Omicron: a reality check

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A petrol attendant uses next to a newspaper headline in Pretoria, South Africa, Saturday, Nov. 27, 2021. As the world grapples with the emergence of the new variant of COVID-19, scientists in South Africa — where omicron was first identified — are scrambling to combat its spread across the country. (AP Photo/Denis Farrell)

A petrol attendant uses next to a newspaper headline in Pretoria, South Africa, Saturday, Nov. 27, 2021. As the world grapples with the emergence of the new variant of COVID-19, scientists in South Africa — where omicron was first identified — are scrambling to combat its spread across the country. (AP Photo/Denis Farrell)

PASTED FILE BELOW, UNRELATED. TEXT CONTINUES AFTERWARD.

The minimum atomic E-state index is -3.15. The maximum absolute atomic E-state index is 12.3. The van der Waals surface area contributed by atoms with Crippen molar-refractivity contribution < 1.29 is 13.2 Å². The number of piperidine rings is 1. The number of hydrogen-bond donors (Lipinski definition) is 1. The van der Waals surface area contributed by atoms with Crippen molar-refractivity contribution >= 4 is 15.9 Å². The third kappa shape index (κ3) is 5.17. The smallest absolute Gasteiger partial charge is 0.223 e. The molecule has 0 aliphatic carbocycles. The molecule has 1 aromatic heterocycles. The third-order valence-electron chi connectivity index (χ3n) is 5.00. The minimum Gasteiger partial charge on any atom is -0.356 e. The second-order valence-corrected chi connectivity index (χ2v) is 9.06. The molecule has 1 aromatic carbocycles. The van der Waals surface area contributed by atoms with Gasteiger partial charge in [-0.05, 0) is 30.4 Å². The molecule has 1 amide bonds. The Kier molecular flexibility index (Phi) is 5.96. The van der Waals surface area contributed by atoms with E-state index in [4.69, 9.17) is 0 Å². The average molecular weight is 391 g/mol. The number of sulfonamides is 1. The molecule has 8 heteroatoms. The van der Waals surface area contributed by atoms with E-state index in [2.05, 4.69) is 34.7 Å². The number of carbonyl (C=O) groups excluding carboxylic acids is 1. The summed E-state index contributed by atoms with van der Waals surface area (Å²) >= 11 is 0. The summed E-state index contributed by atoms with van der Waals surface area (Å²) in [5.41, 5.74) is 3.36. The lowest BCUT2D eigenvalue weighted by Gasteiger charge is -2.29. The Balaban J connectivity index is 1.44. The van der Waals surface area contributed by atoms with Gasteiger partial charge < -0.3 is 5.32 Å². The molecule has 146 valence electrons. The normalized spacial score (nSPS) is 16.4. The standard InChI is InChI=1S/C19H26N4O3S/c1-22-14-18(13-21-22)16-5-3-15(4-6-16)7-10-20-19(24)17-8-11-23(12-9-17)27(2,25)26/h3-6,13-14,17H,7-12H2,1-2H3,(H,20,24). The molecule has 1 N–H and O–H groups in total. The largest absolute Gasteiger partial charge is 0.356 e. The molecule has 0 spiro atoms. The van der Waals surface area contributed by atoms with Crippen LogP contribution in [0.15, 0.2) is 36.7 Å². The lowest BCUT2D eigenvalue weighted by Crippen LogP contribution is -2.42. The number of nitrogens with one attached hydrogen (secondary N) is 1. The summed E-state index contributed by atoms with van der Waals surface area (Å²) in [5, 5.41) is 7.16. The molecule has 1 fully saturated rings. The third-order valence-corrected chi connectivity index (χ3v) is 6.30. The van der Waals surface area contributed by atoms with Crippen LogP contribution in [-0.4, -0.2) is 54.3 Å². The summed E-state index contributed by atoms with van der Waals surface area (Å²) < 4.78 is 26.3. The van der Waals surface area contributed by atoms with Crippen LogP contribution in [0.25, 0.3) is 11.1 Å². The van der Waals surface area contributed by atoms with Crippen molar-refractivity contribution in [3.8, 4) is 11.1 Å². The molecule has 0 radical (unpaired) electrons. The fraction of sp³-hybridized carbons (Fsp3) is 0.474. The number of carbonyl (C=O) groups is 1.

The latest coronavirus strain, named omicron, was first identified last week in South Africa and Botswana. Since then, the variant has turned up in countries throughout the world. While it has not yet been detected in the U.S., experts believe its arrival is inevitable or is likely already circulating. Little is known about omicron other than it contains many mutations that may make it highly transmissible, but it has already prompted governments to institute travel bans, drug companies to scramble for new vaccines, and some people to panic. Today on Radio Times, we’ll get a reality check on this newest variant of the coronavirus – how it works, what is concerning about it, and what we can do to avoid it. Our guests are microbiologist SUSAN WEISS of the University of Pennsylvania’s Perelman School of Medicine and Atlantic science writer KATHERINE WU.

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